BDF™-957 Wellbore sealant outperforms conventional asphalt additives to reduce downhole lossesDownload PDF
Differential sticking and hole collapse in intermediate section due to weak form
Halliburton Baroid recommended the following engineered solution:
Past development efforts in the Markham area of the Southern North Sea were plagued by wellbore instability and downhole losses in the coals and shale sequences—often leading to stuck drill strings, non-productive time (NPT) on running liners/casing, and complete loss of the sections in several offset wells. Efforts were made to optimize the fluids and lost circulation material (LCM) strategy for these sections with appropriate countermeasures for strengthening and sealing the coal seam fractures. For the operator’s proposed sidetrack well to reach its objectives in the reservoir, the fluid solution would need to seal depleted sandstone with an equivalent pressure limit of 4.5 lb/gal (fluid density of 9.3 lb/gal). Avoiding losses and leaving a competent wellbore for completion would drastically reduce development costs compared to failed attempts and additional sidetracks.
The previous wells were drilled by Halliburton Baroid using an ENVIROMUL® conventional NAF with STEELSEAL® 100 LCM and sulfonated asphalt additions for the coals (wells 1 and 2). The latest offset well (3) was drilled with BaraXcel™ NAF, including up to 100 ppb of BARACARB® ground marble, STEELSEAL, and sulfonated asphalt. Black powders can help to achieve tight fluid loss; however, the rheology profile, gels, and emulsion stability were adversely affected. The NAF for Well 3 was also treated with sacrificial grades of LCM, which were stripped out at the shakers after a single circulation. The maximum static and dynamic overbalance exerted onto the reservoir while drilling Well 3 was 2550 psi and 3300 psi, respectively, and yet this well experienced few losses compared to the previous two wells (shown below).
At least some of the losses on the last offset well (3) are thought to have been to sandstone. It is almost certain the BaraXcel NAF, laced with high levels of high- grade LCM, helped reduce losses to both the sandstones and coals. The higher the overbalance, the deeper the filtrate penetrates and the worse the instability. Control methods are limiting filtration and reducing the amount of free oil available within the fluid, by running the fluid with lower oil-water ratios. BaraXcel fulfills this technical need better than ENVIROMUL.
The ideal bridging agent matches the hardness and shape of the formation. This allows it to fit in with the exposed formation surfaces, which creates a rapid, well-fitting bridge. For coals, a more malleable material works best given the low Young's Modulus/UCS of the formation. This is why deformable products, such as asphalt, are suspected to work in combination with the other particulates. But the use of black powders (such as lignite and asphalt) in organophilic clay-free fluids interferes with the unique, fragile gel and rheology profile of these fluids. This can detract from the fluid’s ability to perform as expected. A product was needed that that would not adversely affect the BaraXcel fluid, yet still fulfil the malleable material requirement for a fast and effective fracture bridge.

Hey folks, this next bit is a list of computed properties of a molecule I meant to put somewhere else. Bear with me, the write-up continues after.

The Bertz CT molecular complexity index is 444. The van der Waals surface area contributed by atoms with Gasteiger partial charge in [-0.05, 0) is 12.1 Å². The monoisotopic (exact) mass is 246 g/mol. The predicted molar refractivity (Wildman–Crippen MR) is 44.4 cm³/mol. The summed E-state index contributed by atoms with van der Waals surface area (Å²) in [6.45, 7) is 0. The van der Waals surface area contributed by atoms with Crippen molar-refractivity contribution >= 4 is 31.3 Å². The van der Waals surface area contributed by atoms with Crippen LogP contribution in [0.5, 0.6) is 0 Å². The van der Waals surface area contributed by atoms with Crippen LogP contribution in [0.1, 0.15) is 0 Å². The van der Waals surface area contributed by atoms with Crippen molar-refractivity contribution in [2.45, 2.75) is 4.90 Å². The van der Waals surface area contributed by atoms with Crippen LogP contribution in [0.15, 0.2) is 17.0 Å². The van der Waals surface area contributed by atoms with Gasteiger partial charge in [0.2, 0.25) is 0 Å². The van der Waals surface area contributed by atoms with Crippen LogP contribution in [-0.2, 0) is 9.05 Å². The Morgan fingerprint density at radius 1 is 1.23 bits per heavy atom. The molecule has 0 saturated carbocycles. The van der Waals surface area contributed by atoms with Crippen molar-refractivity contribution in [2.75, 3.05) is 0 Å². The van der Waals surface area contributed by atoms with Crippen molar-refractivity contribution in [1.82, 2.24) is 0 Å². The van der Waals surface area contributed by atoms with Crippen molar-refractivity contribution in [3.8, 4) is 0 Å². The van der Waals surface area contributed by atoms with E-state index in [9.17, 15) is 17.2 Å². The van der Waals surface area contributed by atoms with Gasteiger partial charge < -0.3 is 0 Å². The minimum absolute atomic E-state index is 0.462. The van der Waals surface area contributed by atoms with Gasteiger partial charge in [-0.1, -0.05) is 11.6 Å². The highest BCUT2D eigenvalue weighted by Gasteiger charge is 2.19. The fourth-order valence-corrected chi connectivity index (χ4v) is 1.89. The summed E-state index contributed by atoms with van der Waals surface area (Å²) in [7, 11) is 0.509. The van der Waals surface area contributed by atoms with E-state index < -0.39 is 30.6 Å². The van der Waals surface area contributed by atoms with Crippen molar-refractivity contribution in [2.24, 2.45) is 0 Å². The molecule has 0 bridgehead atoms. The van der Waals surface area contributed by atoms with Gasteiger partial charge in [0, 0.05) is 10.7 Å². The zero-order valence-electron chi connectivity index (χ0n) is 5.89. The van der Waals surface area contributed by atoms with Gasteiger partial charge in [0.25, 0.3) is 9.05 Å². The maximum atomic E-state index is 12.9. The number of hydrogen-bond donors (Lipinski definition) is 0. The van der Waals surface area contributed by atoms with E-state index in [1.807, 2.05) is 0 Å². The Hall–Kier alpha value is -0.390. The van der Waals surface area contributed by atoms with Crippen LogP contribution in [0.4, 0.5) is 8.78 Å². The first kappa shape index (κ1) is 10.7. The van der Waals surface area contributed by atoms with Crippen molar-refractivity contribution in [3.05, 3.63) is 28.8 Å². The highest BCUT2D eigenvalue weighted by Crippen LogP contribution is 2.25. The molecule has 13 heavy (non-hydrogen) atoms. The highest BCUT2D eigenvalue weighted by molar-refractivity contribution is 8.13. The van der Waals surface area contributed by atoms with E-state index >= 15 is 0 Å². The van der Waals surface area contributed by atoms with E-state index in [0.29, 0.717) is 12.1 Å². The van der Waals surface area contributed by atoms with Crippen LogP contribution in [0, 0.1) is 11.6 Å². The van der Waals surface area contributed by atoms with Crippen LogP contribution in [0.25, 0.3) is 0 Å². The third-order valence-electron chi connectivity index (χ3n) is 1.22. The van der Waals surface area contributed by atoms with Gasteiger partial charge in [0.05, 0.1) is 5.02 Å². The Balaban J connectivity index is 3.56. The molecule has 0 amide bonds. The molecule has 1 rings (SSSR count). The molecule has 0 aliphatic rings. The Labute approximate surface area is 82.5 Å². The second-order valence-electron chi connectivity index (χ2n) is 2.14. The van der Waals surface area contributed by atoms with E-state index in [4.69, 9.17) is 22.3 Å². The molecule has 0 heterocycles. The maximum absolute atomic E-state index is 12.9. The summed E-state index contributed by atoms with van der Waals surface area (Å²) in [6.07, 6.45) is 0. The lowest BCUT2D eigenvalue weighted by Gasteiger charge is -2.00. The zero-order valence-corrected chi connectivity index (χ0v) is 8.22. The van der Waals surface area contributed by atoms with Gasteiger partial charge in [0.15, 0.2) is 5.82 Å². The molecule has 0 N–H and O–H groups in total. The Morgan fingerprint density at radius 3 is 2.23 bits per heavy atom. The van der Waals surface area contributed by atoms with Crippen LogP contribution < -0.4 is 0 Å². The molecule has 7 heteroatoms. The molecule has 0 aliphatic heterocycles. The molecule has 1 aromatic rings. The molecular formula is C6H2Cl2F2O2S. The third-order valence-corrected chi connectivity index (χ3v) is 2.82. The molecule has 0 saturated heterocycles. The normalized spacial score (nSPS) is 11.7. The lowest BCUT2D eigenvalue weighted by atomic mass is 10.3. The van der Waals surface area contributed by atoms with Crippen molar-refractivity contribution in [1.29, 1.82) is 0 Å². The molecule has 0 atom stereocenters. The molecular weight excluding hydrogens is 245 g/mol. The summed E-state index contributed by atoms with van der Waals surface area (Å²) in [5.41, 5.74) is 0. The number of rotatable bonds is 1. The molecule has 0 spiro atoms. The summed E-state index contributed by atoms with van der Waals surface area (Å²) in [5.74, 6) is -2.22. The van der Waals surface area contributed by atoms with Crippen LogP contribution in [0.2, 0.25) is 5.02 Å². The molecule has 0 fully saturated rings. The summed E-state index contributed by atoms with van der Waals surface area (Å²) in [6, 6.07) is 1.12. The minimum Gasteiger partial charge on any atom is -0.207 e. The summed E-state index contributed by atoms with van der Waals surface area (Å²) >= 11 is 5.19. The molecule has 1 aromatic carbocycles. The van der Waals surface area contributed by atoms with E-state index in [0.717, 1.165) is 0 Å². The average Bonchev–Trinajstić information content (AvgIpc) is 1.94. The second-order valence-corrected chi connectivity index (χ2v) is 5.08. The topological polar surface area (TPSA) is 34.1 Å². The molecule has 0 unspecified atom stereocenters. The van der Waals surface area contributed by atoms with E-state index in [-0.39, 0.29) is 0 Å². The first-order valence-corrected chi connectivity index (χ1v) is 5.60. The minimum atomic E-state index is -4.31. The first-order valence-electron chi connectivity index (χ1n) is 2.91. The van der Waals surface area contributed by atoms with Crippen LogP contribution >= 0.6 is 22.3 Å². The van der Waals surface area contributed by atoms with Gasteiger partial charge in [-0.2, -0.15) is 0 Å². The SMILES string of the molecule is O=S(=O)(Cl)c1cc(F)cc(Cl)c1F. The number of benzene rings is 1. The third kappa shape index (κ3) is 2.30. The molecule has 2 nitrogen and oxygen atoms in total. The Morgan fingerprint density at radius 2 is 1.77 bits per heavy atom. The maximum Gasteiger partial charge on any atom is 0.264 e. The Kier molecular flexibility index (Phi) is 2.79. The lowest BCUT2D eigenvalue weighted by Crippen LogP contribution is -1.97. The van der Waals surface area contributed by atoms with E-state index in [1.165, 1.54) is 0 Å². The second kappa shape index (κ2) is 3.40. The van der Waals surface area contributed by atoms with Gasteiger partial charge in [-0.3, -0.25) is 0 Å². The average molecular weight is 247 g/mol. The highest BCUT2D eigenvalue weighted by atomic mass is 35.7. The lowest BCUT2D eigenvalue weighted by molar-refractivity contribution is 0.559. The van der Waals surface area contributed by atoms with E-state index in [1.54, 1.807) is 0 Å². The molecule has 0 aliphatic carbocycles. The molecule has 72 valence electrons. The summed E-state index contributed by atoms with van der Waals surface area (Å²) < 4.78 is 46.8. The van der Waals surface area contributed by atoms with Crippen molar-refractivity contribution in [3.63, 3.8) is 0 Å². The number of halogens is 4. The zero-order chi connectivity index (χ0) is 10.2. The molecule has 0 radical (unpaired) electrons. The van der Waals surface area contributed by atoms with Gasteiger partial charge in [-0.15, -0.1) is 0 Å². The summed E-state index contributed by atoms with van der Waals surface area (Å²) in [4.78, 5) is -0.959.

BDF™-957 wellbore sealant was developed to aid the drilling of coals in place of the sulfonated asphalt, which was used on Well 3. This proprietary polymer was designed to provide rapid stabilization of microfractures and porous zones. Its small, deformable particles combine with existing solids and sized particulate materials in the fluid to effectively seal off openings of approximately 20-100 microns in size. A suite of lab testing was performed on sulfonated asphalt vs. BDF-957. This highlighted the negative effects asphalt had on BaraXcel. The rheology dropped off with the addition of the black powder, and the PV increased. With BDF-957, the rheology was much more stable and predictable. When compared to bridging on 50-micron aloxite discs, both products showed similar performance before hot roll; after hot roll, the BaraXcel with asphalt showed a significant increase in PPA filtrate (see below graph).
Testing on a 203-micron slot to simulate downhole fractures showed zero filtrate for the same fluid treated with BDF-957. The comparison fluid with asphalt had 1.3 ml/30 mins for the same test, and also showed signs of weakening emulsion stability (ES) after hot roll, with an ES reading of less than 200 volts.
The BaraXcel fluid system was treated with STEELSEAL / BARACARB / BAROFIBRE / BDF-957 bridging material before drilling the coals and unstable shale. Compared to previous wells, the BaraXcel with BDF-957 provided lower plastic viscosity (PV) and resulting ECDs. For the first time in the field, this solution allowed for efficient drilling of the section and completion:
The sidetrack well was delivered at a significantly lower cost than the previous well, and it is now the highest producing well in the field.
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